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A comic survival guide to being a parent of teenage daughters, Bruce Cameron's book started life in 1995 as a wildly, and accidentally, successful Internet column. In short, sharply observed vignettes, he touches a middle-aged-male nerve by describing the rage and bewilderment of having little girls turn into teenage monsters, but every complaint is punctured by a self-deprecating regular-guy-in-a-mad-world irony. There are helpful hints (or rather, unhelpful ones, because Cameron admits that nothing will make any difference) for coping with the telephone, clothes, parties, car you used to own, and boyfriend you don't want her to hang around with.
It's all rather reminiscent of Dave Barry, though of course Cameron's canvas is smaller, and for that reason alone, many readers will find that a whole book is a stretch. This is definitely a bathroom browse rather than material for reading cover to cover--assuming it's possible to get into the bathroom, that is; according to the author, this is a coveted parking space for strange aliens who paint themselves for hours while dreaming of Brad Pitt. --Richard Farr --This text refers to an out of print or unavailable edition of this title.
In an age when many households are veritable kinder-doms, and teenagers have become a major market force, many parents feel confused by the sturm, drang und hyperactive telephone use of their teenagers. Here to help fathers stay afloat during their daughters' adolescence is humor columnist W. Bruce Cameron with 8 Simple Rules for Dating My Teenage Daughter, and Other Tips from a Beleaguered Father (Not That Any of Them Work). In a chapter called "It's Her Party and I'll Cry if I Want To," he explains that teen parties are unnecessary because "[y]our daughters do not need to be made any more excited than they already are. They do not need to meet or dance with boy particles." If nothing else, the book will prove a welcome distraction.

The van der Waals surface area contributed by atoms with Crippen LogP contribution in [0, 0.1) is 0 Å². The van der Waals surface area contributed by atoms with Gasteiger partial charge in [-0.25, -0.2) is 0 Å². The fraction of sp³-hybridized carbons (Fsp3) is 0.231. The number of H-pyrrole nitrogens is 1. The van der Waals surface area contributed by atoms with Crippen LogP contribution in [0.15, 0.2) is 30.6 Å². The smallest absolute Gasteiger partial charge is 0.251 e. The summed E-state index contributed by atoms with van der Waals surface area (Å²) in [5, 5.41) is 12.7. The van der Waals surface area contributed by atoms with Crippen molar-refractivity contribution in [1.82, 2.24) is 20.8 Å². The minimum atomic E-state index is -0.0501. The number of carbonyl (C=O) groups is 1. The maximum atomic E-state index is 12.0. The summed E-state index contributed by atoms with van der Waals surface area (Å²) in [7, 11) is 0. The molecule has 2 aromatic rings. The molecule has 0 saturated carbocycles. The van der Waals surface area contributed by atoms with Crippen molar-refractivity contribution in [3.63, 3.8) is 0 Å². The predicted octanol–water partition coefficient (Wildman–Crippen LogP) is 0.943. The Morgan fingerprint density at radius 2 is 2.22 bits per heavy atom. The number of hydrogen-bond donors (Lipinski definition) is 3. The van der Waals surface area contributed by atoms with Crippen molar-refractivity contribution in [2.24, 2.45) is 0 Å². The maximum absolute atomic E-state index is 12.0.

Copyright 2001 Cahners Business Information, Inc.--This text refers to an out of print or unavailable edition of this title. See all Editorial Reviews
I purchased this item for a very good friend. They are pleased with the item. The order arrived on the date scheduled in an unopened undamaged carton. Read morePublished 17 months ago by Gary D
Too sarcastic. Even if my children were still teens, (they're 20 somethings) I would not find this amusing or entertaining. Boring.Published 18 months ago by Constant Reader
Every dad's nightmare... Bruce eases the pain of raising a teenage daughter. His observations and assessments are spot on. Read morePublished 19 months ago by SJ Furash
I enjoyed reading it but it was just good, not great. Mostly funny and I did like his writing style. Read morePublished 21 months ago by Warren Redlich
The book is a very hard read, frankly. I'm glad i didn't pay more for it ... the sellers, on the other hand, delivered a book in excellent condition and very promptlyPublished 23 months ago by dove
I really enjoyed this book. I gave it to a friend to read. It's funny to think teenagers think they are so unique but all alike. Read morePublished on September 21, 2013 by P. Warren
even though this book is now dated with its reference to daughters running to answer a ringing phone (as in land line) -- this is one of the funniest books I have every read. Read morePublished on June 5, 2013 by wish 4 par
I find it very interesting, a funny aproach to the whole real deal. It keeps you in at every chapter.Published on May 14, 2013 by Juan Carlos Cuevas Imery